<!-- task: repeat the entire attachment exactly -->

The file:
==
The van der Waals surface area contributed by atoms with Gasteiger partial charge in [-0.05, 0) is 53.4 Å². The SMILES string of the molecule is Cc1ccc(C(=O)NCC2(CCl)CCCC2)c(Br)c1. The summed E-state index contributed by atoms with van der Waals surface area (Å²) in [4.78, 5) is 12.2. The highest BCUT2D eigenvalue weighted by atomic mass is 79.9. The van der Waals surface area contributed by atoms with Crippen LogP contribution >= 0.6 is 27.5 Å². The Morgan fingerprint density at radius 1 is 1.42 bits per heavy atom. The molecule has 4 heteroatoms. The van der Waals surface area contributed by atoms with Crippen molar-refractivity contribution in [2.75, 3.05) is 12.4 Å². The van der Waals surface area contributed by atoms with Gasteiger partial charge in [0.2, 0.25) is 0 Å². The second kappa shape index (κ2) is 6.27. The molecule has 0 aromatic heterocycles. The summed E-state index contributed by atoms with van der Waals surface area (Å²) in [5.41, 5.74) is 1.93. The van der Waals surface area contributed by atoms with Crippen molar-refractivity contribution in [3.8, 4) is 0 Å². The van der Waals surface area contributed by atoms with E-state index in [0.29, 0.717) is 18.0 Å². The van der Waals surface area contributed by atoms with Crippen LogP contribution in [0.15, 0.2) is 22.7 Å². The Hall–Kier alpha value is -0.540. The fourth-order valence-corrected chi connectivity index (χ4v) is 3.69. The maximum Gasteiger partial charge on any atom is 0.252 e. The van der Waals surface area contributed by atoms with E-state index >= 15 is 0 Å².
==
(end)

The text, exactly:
The van der Waals surface area contributed by atoms with Gasteiger partial charge in [-0.05, 0) is 53.4 Å². The SMILES string of the molecule is Cc1ccc(C(=O)NCC2(CCl)CCCC2)c(Br)c1. The summed E-state index contributed by atoms with van der Waals surface area (Å²) in [4.78, 5) is 12.2. The highest BCUT2D eigenvalue weighted by atomic mass is 79.9. The van der Waals surface area contributed by atoms with Crippen LogP contribution >= 0.6 is 27.5 Å². The Morgan fingerprint density at radius 1 is 1.42 bits per heavy atom. The molecule has 4 heteroatoms. The van der Waals surface area contributed by atoms with Crippen molar-refractivity contribution in [2.75, 3.05) is 12.4 Å². The van der Waals surface area contributed by atoms with Gasteiger partial charge in [0.2, 0.25) is 0 Å². The second kappa shape index (κ2) is 6.27. The molecule has 0 aromatic heterocycles. The summed E-state index contributed by atoms with van der Waals surface area (Å²) in [5.41, 5.74) is 1.93. The van der Waals surface area contributed by atoms with Crippen molar-refractivity contribution in [3.8, 4) is 0 Å². The van der Waals surface area contributed by atoms with E-state index in [0.29, 0.717) is 18.0 Å². The van der Waals surface area contributed by atoms with Crippen LogP contribution in [0.15, 0.2) is 22.7 Å². The Hall–Kier alpha value is -0.540. The fourth-order valence-corrected chi connectivity index (χ4v) is 3.69. The maximum Gasteiger partial charge on any atom is 0.252 e. The van der Waals surface area contributed by atoms with E-state index >= 15 is 0 Å².